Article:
On October 25, a U.S. District Court granted Amazon.com, LLC’s (Amazon) motion for summary judgment and held that the North Carolina Department of Revenue (Department) was not entitled to demand both product and customer information as part of its sales tax audit.1 Amazon successfully argued that the Department’s request for customer information violated the First Amendment. The court also held that the Tax Injunction Act did not bar a federal court from granting declaratory relief.
Summons for Customer and Purchase Information Violates First Amendment
As summarized in Sutherland’s June 28 Legal Alert, the Department demanded detailed information about Amazon’s customers, including customer names and addresses, as part of its audit of Amazon’s sales tax liability. While Amazon provided the Department with sales information, including the product sold and zip code information, it did not provide customer-identifying information. Amazon challenged the Department’s demand for customer information in the U.S. District Court for the Western District of Washington. The American Civil Liberties Union (ACLU) intervened on behalf of six anonymous persons (Intervenors) in support of Amazon.
The Department argued that it needed the customer-identifying information to determine if any exemptions applied to the customer purchases so it could calculate Amazon’s tax liability. Further, the Department contended that it would not be able to match the product and zip code information it already possessed with the customer-identifying information it demanded from Amazon. The U.S. District Court judge ruled that the Department’s request for customer names and addresses violated the First Amendment because the First Amendment protects the disclosure of an individual’s reading, listening, and viewing habits.2 The court held that the Department’s request was overbroad and not the least restrictive means for obtaining that information, and that the Department had not shown a compelling governmental interest for the information.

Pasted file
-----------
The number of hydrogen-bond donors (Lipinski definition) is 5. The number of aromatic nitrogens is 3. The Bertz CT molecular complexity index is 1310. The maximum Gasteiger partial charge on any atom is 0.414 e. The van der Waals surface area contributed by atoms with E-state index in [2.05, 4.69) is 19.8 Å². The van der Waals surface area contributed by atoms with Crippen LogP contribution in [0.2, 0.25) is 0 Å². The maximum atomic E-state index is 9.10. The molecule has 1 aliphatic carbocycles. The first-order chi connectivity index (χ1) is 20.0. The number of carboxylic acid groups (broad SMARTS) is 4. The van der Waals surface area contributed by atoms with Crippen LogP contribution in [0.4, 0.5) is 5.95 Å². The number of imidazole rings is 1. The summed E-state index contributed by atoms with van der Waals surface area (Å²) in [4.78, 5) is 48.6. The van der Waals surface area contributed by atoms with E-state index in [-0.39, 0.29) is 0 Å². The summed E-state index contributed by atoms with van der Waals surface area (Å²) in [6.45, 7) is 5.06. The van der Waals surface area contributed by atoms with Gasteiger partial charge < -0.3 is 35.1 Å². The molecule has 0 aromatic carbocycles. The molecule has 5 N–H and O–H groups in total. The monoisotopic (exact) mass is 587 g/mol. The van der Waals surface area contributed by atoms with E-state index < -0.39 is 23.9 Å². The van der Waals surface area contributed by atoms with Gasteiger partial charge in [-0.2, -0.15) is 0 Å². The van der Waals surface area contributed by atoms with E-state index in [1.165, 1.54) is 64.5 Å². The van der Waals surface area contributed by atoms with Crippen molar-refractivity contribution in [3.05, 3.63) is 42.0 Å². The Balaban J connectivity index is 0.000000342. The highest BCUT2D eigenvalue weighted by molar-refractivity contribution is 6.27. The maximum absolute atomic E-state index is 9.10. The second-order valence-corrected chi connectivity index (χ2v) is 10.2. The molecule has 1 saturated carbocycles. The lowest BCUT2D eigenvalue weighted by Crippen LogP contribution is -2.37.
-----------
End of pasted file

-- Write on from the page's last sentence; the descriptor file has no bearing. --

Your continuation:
Sutherland Observation: The court’s ruling provides that the Department can either require the disclosure of customers’ names and addresses, or product information, but not both sets of information.
The Tax Injunction Act Does Not Bar Challenge of State Summons
The court also determined that the Tax Injunction Act (TIA) and comity principles did not bar Amazon from bringing this case in U.S. federal district court. The TIA generally bars taxpayers from challenging state taxes in U.S. federal courts. Federal courts may not “enjoin, suspend, or restrain the assessment, levy, or collection of any tax under State law.”3 A taxpayer may only bring such a suit in federal court when there is no plain, speedy, and efficient remedy in state court. The court found that the declaratory relief it granted was not prevented by the TIA because the relief did not prevent the Department from levying, assessing, or collecting tax.
Further, the court found that neither the Intervenors nor Amazon had a plain, speedy, or efficient remedy in the North Carolina courts or administrative processes. The court determined that the “procedure governing tax summons disputes in North Carolina lacks certainty,” and thus the remedy was not plain. The court relied on a recent North Carolina case4 where the North Carolina Supreme Court determined that a summons proceeding had its own specialized procedure that supplants the standard rules of civil procedure in the state, and that there was no guarantee that constitutional or federal objections could be raised.
Sutherland Observation: The court outlined a path for taxpayers to challenge a tax summons in the future. Many states issue tax summons to ascertain information from taxpayers but these procedures often are unclear or uncertain. If taxpayers can prove that these processes are not plain, they may be able to challenge the summons in federal court. The North Carolina summons procedure did not provide Amazon with a certain path forward to challenge it, and thus Amazon was able to bring a suit in federal court.
As states continue to engage in aggressive audit practices in their quest to impose sales and use taxes on Internet transactions, taxpayers will seek to resist the unconstitutional imposition of taxes and to protect the privacy of their customers.